A vaccine is a biological preparation that improves immunity to a particular disease. A vaccine typically contains an agent that resembles a disease-causing microorganism, and is often made from weakened or killed forms of the microbe. The agent stimulates the body's immune system to recognize the agent as foreign, destroy it, and "remember" it, so that the immune system can more easily recognize and destroy any of these microorganisms that it later encounters.
A recent study elaborates how B lymphocytes decide between various cell fates to balance the magnitude of the acute immune responses.
Over the past decade, scientists have been exploring vaccination as a way to help fight cancer. These experimental cancer vaccines are designed to stimulate the body's own immune system to destroy a tumor, by injecting fragments of cancer proteins found on the tumor.
The future of vaccines may look more like eating a salad than getting a shot in the arm. UC Riverside scientists are studying whether they can turn edible plants like lettuce into mRNA vaccine factories.
COVID-19 vaccines are effective at preventing hospitalizations and emergency department visits caused by the Delta variant, according to data from a national study.
According to scientists, the Delta variant of SARS-CoV-2 has likely spread through its capability to avoid neutralizing antibodies and its heightened infectivity.
A research team at the RIKEN Center for Emergent Matter Science in Japan has developed a diagnostic system that can rapidly and sensitively measure the amount of antibodies in the blood that can protect us from SARS-CoV-2, the virus that causes COVID-19.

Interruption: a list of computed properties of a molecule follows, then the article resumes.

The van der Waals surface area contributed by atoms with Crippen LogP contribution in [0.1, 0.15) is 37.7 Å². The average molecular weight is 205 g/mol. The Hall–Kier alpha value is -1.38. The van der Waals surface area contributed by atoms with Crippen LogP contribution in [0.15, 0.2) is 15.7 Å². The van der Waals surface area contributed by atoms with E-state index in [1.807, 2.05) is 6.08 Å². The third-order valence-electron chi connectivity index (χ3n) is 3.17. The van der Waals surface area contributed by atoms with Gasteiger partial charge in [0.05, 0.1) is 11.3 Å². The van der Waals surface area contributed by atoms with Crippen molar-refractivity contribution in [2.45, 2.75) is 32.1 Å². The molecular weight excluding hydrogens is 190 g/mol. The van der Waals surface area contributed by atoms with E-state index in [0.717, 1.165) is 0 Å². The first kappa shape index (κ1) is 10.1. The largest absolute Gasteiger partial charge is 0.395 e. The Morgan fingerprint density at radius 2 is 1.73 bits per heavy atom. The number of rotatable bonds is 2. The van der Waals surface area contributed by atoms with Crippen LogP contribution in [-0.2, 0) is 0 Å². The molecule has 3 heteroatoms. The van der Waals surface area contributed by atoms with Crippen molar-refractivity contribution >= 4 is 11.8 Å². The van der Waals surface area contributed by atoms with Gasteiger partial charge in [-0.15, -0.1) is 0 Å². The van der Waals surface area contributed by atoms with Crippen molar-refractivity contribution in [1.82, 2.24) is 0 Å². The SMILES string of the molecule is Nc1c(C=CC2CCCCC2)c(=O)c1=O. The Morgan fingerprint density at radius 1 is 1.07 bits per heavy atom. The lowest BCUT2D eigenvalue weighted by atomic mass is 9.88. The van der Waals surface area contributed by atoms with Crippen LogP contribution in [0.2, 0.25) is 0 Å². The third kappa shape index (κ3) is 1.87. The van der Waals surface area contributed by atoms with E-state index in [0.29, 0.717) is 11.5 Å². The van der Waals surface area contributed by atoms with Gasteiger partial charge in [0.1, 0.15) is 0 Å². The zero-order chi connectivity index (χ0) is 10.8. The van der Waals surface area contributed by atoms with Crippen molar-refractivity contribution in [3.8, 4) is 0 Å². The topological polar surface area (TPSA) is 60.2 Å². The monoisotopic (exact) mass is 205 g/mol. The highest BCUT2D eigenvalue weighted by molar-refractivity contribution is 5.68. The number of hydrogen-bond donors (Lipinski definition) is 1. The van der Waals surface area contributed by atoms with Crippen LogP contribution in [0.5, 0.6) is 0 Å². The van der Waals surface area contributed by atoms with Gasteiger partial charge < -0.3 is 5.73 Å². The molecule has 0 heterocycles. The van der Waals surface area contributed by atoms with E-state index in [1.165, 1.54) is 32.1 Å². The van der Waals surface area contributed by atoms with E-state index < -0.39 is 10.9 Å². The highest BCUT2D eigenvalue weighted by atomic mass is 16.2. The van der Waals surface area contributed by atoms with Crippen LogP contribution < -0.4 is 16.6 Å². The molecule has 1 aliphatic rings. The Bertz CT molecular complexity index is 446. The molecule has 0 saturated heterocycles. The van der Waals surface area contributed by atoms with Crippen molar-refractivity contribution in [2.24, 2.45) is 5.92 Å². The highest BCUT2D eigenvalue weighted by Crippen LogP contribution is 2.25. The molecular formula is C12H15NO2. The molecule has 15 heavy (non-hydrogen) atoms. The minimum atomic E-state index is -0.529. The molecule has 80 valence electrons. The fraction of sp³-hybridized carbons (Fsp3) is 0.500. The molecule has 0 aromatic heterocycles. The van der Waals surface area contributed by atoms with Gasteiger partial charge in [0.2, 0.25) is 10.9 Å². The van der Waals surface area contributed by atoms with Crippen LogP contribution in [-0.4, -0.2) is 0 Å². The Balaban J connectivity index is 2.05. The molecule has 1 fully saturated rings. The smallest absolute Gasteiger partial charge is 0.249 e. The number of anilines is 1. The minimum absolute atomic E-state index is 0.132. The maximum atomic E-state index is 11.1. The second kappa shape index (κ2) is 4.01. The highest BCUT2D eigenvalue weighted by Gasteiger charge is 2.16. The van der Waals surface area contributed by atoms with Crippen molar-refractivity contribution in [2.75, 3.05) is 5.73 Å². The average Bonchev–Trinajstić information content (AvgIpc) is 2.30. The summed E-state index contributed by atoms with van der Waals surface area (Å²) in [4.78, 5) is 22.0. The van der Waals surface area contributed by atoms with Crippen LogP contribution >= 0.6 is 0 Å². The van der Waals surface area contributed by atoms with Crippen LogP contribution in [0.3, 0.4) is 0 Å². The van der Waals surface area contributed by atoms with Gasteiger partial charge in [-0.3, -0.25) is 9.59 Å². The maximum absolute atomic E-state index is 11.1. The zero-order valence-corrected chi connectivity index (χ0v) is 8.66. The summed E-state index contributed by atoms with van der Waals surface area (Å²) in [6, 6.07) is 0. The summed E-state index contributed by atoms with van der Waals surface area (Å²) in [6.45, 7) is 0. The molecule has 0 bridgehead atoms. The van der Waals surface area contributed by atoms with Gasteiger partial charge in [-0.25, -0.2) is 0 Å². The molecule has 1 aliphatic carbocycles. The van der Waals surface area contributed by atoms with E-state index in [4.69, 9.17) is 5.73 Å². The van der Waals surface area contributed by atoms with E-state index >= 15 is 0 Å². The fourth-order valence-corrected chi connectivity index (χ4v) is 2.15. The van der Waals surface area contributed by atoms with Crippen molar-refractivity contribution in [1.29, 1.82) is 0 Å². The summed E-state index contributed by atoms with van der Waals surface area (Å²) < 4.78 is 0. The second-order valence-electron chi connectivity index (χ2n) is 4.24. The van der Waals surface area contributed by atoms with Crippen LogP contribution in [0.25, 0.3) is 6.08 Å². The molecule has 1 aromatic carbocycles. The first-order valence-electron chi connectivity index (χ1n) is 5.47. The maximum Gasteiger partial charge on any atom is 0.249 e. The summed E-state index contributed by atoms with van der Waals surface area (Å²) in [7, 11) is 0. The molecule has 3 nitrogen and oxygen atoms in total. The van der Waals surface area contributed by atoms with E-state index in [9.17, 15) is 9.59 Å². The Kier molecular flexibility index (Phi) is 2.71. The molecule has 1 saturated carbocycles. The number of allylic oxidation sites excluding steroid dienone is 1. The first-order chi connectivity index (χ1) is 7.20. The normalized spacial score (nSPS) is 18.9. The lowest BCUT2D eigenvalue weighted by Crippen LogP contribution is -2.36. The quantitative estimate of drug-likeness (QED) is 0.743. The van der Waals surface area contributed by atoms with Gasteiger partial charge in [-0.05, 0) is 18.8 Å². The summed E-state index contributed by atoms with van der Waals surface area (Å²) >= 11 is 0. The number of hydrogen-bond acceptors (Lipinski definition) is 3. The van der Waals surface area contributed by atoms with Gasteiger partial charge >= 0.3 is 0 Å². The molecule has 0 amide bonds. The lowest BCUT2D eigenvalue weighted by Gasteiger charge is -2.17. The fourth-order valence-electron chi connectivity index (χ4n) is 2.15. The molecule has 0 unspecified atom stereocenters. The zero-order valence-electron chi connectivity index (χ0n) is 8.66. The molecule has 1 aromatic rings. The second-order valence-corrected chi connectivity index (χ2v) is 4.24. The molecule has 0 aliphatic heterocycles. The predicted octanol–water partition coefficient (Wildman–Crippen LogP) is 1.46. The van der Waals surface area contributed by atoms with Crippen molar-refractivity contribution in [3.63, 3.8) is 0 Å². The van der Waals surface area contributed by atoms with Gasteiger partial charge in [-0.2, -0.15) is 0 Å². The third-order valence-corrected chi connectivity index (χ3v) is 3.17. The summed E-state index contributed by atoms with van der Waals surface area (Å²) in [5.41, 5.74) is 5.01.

Tiny synthetic particles known as dendrimers have been shown to avoid detection by our immune system and so could be used to develop a new system to deliver drugs into the body without triggering a reaction.
Rutgers Professor Lewis Nelson is available to discuss the dangers of people taking the livestock deworming drug ivermectin to try to treat COVID-19.
The efficacy of multiple vaccine candidates that target three filoviruses responsible for life-threatening infections to humans has been demonstrated in monkeys.
Cells produce exosomes, the nano-sized biological capsules, to protect and courier delicate molecules across the body. The capsules are hard enough to resist enzymatic breakdown and acidic and temperature fluctuations in the bloodstream and gut, which makes them a major candidate for drug delivery.
A research group has isolated monoclonal antibodies that, in laboratory and animal studies, prohibited infection by alphaviruses.
Although the development and increasingly widespread availability of effective and safe vaccines provides the greatest hope for the future recovery from the increasingly devastating COVID-19 pandemic, genomic surveillance is emerging as a vital necessity to achieve effective mitigation and containment.
Despite causing a surge in infections this summer that has resulted in thousands of hospitalizations and deaths, the delta variant of the virus that causes COVID-19 is not particularly good at evading the antibodies generated by vaccination, according to a study by researchers at Washington University School of Medicine in St. Louis.
Scientists have discovered that individuals recovering from COVID-19 produce identical clones, or groups, of antibody-producing white blood cells.
Scientists have created an “atlas” that charts how 152 different antibodies attack a major piece of the SARS-CoV-2 machinery, the spike protein.
Researchers created a “nanobody”, a small fragment of a llama antibody, that can evade human cytomegalovirus as it hides away from the immune system.
A new method that analyzes how individual immune cells react to the bacteria that cause tuberculosis could pave the way for new vaccine strategies against this deadly disease, and provide insights into fighting other infectious diseases around the world.
Safe and effective vaccines offer hope for an end to the COVID-19 pandemic. However, the possible emergence of vaccine-resistant SARS-CoV-2 variants, as well as novel coronaviruses, make finding treatments that work against all coronaviruses as important as ever.
Researchers from the University of Oxford suggest that adenovirus vaccine vectors may create strong long-term immune system responses.
The capacity of the COVID-19 virus’s spikes to bind to human cells may be hampered by molecules from the same family as the anticoagulant medication heparin.